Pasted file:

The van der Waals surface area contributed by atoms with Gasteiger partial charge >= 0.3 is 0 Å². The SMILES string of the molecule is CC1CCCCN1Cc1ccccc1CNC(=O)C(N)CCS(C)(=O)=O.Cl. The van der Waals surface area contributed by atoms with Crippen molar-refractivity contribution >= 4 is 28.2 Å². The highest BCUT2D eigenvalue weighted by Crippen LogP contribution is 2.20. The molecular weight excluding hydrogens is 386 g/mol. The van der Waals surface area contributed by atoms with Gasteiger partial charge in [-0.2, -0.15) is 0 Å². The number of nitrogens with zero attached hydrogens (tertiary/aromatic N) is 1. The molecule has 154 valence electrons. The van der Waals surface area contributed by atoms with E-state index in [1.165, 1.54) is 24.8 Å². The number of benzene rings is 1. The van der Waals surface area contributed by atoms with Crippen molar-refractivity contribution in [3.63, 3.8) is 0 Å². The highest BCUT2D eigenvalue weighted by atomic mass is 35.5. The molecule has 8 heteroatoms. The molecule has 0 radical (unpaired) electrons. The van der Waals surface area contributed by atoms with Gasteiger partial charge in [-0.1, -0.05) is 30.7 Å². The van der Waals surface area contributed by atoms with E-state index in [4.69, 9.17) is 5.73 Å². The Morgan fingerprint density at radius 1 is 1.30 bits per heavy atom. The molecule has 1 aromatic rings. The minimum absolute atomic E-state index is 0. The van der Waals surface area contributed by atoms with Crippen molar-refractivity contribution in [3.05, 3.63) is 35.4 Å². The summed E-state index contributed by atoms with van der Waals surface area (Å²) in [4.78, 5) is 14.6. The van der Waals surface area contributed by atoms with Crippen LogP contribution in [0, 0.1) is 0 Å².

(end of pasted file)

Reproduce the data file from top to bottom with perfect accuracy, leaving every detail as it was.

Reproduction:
The van der Waals surface area contributed by atoms with Gasteiger partial charge >= 0.3 is 0 Å². The SMILES string of the molecule is CC1CCCCN1Cc1ccccc1CNC(=O)C(N)CCS(C)(=O)=O.Cl. The van der Waals surface area contributed by atoms with Crippen molar-refractivity contribution >= 4 is 28.2 Å². The highest BCUT2D eigenvalue weighted by Crippen LogP contribution is 2.20. The molecular weight excluding hydrogens is 386 g/mol. The van der Waals surface area contributed by atoms with Gasteiger partial charge in [-0.2, -0.15) is 0 Å². The number of nitrogens with zero attached hydrogens (tertiary/aromatic N) is 1. The molecule has 154 valence electrons. The van der Waals surface area contributed by atoms with E-state index in [1.165, 1.54) is 24.8 Å². The number of benzene rings is 1. The van der Waals surface area contributed by atoms with Crippen molar-refractivity contribution in [3.63, 3.8) is 0 Å². The highest BCUT2D eigenvalue weighted by atomic mass is 35.5. The molecule has 8 heteroatoms. The molecule has 0 radical (unpaired) electrons. The van der Waals surface area contributed by atoms with Gasteiger partial charge in [-0.1, -0.05) is 30.7 Å². The van der Waals surface area contributed by atoms with E-state index in [4.69, 9.17) is 5.73 Å². The Morgan fingerprint density at radius 1 is 1.30 bits per heavy atom. The molecule has 1 aromatic rings. The minimum absolute atomic E-state index is 0. The van der Waals surface area contributed by atoms with Crippen molar-refractivity contribution in [3.05, 3.63) is 35.4 Å². The summed E-state index contributed by atoms with van der Waals surface area (Å²) in [4.78, 5) is 14.6. The van der Waals surface area contributed by atoms with Crippen LogP contribution in [0, 0.1) is 0 Å².